All homes with a sump pump system should have a backup system in place for when the primary pump fails.Everyone knows an electrical primary pump will not operate if the power is cut off. Using Murphy’s Law, this can happen during a storm when the system is needed the most. There are also other reasons pumps fail, for which a backup system can provide you time to make repairs. Some of the breakdowns include: float switch gets stuck or breaks, pump intake gets blocked with mud or stone, waterlogged float, broken impeller or drive shaft, an air-locked pump not pumping, blocked or frozen discharge line. There are several different backup systems you may see out in the field, and each of them has its own pros and pains.
First, I want to talk about an inverter system which gives backup power to the primary pump when the power goes out. This works on a D/C battery connected to a controller that converts the house A/C power to charge and run the primary pump. This power backup usually uses multiple batteries and may only provide a few hours of operation on an average-sized primary pump. As you can see, even if the home has a power inverter backup or even an automatic home generator, the house is still not protected from many of the problems listed above. Having a secondary pump is always better, but may be a tough install in a narrow basin.
You may have seen water-powered sump pumps. I have seen these used as primary pumps or as secondary pumps. These work on the principle of the venturi effect. Water rushes through an ejector designed to create a pressure drop inside a nozzle to draw water up an inlet line. Water-powered pumps need a back-flow preventer to keep dirty sump water from contaminat- ing the fresh water supply. If you receive your potable water from a well with an electric pump and the power goes out, this system soon goes down, too. These are really not the best choice when assisting a primary pump, which is overwhelmed with too much inflow water entering the sump pit. Many use over 3 gallons of household water to draw out 1 gallon of sump water. This is then sent to an over-saturated daylight area or storm sewer. Most of these installs do not have an alarm to notify you when the pump is activated. It is also very important to know that if the float switch gets stuck in the “on” position, it is like leaving a faucet running and can be costly.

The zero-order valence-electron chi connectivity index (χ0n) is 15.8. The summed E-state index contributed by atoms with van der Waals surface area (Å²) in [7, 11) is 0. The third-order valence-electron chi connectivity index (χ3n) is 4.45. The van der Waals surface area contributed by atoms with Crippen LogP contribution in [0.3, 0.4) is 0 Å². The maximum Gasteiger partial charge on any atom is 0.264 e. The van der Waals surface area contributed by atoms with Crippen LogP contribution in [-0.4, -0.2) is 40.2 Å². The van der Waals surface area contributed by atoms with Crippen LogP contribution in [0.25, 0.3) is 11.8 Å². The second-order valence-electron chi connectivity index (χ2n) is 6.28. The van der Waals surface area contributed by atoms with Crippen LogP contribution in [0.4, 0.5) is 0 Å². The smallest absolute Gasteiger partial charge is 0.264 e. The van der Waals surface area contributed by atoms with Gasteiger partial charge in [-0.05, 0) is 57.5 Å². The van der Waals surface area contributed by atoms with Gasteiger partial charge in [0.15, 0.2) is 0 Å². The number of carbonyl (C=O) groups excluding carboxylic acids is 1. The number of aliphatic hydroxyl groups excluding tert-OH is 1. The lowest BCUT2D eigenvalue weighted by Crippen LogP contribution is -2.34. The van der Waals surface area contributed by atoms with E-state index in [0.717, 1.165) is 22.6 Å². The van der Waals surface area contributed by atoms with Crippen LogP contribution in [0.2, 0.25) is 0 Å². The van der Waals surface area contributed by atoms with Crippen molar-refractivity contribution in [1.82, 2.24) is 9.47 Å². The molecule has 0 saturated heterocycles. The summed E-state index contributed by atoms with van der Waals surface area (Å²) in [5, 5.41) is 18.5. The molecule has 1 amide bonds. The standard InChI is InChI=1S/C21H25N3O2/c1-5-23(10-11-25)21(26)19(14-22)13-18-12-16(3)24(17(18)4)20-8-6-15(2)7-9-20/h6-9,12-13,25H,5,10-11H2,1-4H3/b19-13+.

Battery-powered pumps appear to be the favorite choice for a backup system. These units, along with the inverter system, trickle-charge themselves using a house branch circuit or solar cells. There are two types: AC/DC and DC. The units which run exclusively DC power will only operate from the battery power. AC/DC battery backup systems will switch to DC battery power when the AC power is out or when the primary pump fails. When the power is on, these pumps can run directly off the AC house power without depleting the battery. The AC/DC backup is a valuable assistant for an overwhelmed primary pump. Both of these systems can have many bells and whistles. They can tell you if they were activated, battery condition, if water is nearing the rim of the pit, and some will even text your phone to let you know of any status changes. Moreover, problems with these, as with other systems, include the lack of maintenance and the neatness of installation; floats tend to get restricted when wires are moving around loose. Choice in sizing to an existing primary is also something that should be considered.
Because a pain in the sump is always present, always know what you have and what the limits are. The security of having a backup sump pump can be a valuable asset when the time comes. A properly installed and understood system can rescue a home from costly water damage and cleanup.
Michael Leiden, ACI, of Spectro Home Inspections, has been an ASHI Certified Inspector since 1998 and has been in the building trades for 26 years. He is the current Secretary of the North Central Ohio ASHI Chapter.